Cured pork tenderloin

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Lomo embuchado

Cured pork tenderloin is found in various cuisines in Mediterranean Europe and South America.

It is typically salted or brined then dried or smoked.

Spain[edit]

In Spanish cuisine, lomo embuchado is a dry-cured meat made from a pork tenderloin, sometimes called lomo for short. It is similar to cecina, but with pork instead of beef.

Italy[edit]

In Italian cuisine, there are many variants of lonza stagionata. Capocolla is very similar, but made from the neck muscle rather than the tenderloin, and often stuffed into a casing.

Corsica[edit]

In Corsican cuisine, lonzu is cured loin.

Cyprus[edit]

Sliced Luntza (left) along with chiromer, onions and olives

In Cypriot cuisine, lountza (Greek: λούντζα) is brined, marinated in red wine, dried, and smoked.[1]

It may be sold immediately after smoking, or aged. As it ages, it becomes harder and more strongly flavored. It may be spiced with coriander.[1]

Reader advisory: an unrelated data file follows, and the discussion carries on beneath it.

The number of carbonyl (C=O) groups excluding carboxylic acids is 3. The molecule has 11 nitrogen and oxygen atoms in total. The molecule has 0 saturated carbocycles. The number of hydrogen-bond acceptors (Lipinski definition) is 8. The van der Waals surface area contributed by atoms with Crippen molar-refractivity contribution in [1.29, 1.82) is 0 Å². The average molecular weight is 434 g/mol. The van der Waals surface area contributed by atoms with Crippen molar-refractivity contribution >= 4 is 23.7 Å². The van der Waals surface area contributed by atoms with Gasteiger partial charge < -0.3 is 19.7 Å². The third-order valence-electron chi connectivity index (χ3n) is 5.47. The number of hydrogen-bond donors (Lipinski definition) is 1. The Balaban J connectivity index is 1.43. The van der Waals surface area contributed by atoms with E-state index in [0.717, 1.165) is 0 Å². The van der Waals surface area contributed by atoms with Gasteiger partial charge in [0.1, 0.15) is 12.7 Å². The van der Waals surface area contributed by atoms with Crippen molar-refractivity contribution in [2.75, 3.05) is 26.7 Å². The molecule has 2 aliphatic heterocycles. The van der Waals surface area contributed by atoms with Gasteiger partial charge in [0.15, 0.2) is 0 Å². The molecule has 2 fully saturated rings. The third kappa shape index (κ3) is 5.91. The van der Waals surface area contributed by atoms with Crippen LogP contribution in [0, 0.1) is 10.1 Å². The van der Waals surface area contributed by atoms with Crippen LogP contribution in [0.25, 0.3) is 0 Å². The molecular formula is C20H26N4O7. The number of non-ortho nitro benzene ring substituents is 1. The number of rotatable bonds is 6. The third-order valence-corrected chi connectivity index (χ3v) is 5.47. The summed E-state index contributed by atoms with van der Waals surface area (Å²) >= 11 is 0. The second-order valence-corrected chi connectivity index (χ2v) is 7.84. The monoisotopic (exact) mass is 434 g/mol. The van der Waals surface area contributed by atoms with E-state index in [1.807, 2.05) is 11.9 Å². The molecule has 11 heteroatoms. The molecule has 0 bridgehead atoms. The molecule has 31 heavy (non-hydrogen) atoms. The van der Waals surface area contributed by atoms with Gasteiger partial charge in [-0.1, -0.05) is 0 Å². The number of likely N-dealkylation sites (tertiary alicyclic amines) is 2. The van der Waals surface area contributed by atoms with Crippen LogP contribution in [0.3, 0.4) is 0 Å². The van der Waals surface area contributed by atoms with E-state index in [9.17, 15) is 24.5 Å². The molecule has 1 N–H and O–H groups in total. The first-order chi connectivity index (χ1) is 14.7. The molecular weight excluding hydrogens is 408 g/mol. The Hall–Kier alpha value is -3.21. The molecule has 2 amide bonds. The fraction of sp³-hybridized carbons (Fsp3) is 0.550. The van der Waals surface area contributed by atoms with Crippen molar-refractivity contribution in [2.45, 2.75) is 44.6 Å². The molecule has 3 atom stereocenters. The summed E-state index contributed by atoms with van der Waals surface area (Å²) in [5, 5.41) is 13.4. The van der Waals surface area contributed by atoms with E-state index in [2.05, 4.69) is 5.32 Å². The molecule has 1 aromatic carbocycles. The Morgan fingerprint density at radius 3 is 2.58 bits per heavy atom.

Lountza may be served cooked or uncooked with alcoholic drinks such as zivania or wine. Grilled lountza served with other Cypriot foods such as halloumi and kefalotyri cheese often appears in meze platters. Sandwiches made out of grilled lountza and halloumi are favorite fast food snacks in Cyprus.

Greece[edit]

In Mykonos, Greece, louza is preserved pork loin.[2]

Etymology[edit]

All of the names above come directly or indirectly from Latin lumbus 'loin'.

See also[edit]

References[edit]

  1. ^ a b Yangkou, Varvara. "Λούντζα". foodmuseum.cs.ucy.ac.cy (in Greek). Cyprus Food Virtual Museum. Retrieved 24 November 2015. 
  2. ^ "Local Products". mykonos.gr. Mykonos. Retrieved 25 November 2015. 

External links[edit]